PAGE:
amines to proprietary amines developed with enhanced selectivity as an essential part of this progress. For highly selective H2S removal, solvents by The DOW Chemical Co. (Gas Spec), Union Carbide (Ucarsol), BASF (aMDEA), EXXON (Flexsorb), and others have been developed that exhibit greater selectivity and H2S removal to lower treated gas specifications. However, these solvents are MDEA-based solvents. These solvents have other applications; such as H2S removal from CO2 enhanced oil recovery (ROR) enrichment processes. Solvents for H2S selectivity are used for refinery systems with high CO2 slip, tail gas treating, natural gas treating, H2S removal from liquid hydrocarbon streams, natural gas scrubbing, and refinery systems with LPG streams containing olefins. Inventions of all these new amines with selective kinetics have contributed towards successful gas sweetening with increased emphasis on environment emission.

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APPENDIX-1 : TYPICAL PROCESS SPECIFICATION FOR GAS SWEETENING PACKAGE 1. INTRODUCTION This document defines the Duty Specification for the Acid Gas Removal Unit to be installed as part of the onshore processing facilities for the XX project. The AGR unit will remove hydrogen sulphide from sour gas and will partially remove other components including CO2, mercaptans and COS. The AGR unit will also supply a small lean amine stream to treat NGL for removal of H2S and CO2 in the liquid treating area and receive the rich amine. 2. 2.1 PROCESS DESIGN SPECIFICATION GENERAL AGR processes sour feed gas from the inlet reception facilities of the plant combined with condensate stabilisation recompressed offgas. The feed gas contains H2S, CO2 and organic sulphur compounds (mainly mercaptans). H2S and mercaptans shall be removed from the gas prior to the export to pipeline. The AGR shall remove the H2S down to the required specification. Mercaptans removal in the AGR is desirable, as it will simplify the downstream gas processing. The level of mercaptans removal will be defined by the Licensor. CO2 will also be defined by the Licensor. In cases where disagreement exists between data provided in this document and that provided in the references given in section 5, this document governs.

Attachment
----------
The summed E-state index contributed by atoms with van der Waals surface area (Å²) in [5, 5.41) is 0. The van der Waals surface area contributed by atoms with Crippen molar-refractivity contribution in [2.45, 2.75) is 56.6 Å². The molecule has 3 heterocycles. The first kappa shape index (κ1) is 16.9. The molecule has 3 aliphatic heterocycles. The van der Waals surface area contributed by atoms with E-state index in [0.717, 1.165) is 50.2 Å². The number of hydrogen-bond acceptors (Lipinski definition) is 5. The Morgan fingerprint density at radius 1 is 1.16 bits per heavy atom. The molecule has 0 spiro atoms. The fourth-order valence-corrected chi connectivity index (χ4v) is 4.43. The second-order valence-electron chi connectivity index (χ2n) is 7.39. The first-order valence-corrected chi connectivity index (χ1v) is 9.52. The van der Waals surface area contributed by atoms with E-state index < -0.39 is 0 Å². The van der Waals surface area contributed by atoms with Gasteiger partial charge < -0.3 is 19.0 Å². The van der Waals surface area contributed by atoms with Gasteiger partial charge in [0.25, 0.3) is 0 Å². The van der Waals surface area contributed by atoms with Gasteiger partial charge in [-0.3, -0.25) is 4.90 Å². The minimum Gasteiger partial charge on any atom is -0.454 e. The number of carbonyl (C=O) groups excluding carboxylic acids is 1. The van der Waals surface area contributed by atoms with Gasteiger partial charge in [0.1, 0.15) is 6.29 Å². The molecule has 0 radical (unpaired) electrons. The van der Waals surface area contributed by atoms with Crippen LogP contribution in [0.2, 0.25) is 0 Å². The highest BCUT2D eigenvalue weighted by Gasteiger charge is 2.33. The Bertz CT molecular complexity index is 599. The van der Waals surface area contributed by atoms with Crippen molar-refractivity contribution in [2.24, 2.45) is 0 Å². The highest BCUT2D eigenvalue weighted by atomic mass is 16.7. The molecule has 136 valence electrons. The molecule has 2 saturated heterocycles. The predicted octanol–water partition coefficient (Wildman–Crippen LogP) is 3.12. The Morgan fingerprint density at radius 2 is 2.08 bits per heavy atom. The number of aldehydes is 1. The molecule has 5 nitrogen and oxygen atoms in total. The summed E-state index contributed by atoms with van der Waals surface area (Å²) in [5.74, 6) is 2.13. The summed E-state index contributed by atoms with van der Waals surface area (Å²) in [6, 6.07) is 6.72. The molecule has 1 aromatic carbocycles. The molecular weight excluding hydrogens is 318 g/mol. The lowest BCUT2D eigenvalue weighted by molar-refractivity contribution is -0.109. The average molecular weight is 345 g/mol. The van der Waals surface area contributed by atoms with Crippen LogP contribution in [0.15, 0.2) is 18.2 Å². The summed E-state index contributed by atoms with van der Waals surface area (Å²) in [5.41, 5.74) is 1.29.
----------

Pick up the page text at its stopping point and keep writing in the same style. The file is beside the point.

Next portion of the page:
2.2

PLANT CAPACITY – NUMBER OF TRAINS The AGR unit is designed for a maximum flow per train (Design case) of 13036** kg moles/hr (7.4 million Sm3/day) of sour gas corresponding to Phase 2 winter operation. It handles the sour gas delivered from offshore supplemented with flashed sour gas from the oil trains recompressed to AGR inlet pressure. The AGR unit consists of one train capable of processing 100% of the total onshore sour gases for firstly Phase 1. A second identical train is required for Phase 2. There are several options for the future some of which involve the possible addition of a third identical AGR train at some future date.

2.3

SOUR GAS FEEDSTOCK CHARACTERISTICS The inlet gas composition to the AGR Unit is as follows. It is based on the KE-Revised Composition. Flows shown refer to the total feed to the Absorber. The cases below give sour gas for the following operations Phase 1 , summer Phase 1 , winter Phase 2 , summer Phase 2, winter, DESIGN case There is also a small acid gas removal service required in the NGL treating area- see below under section 3 for details. AGR shall be able to handle the composition range of these cases,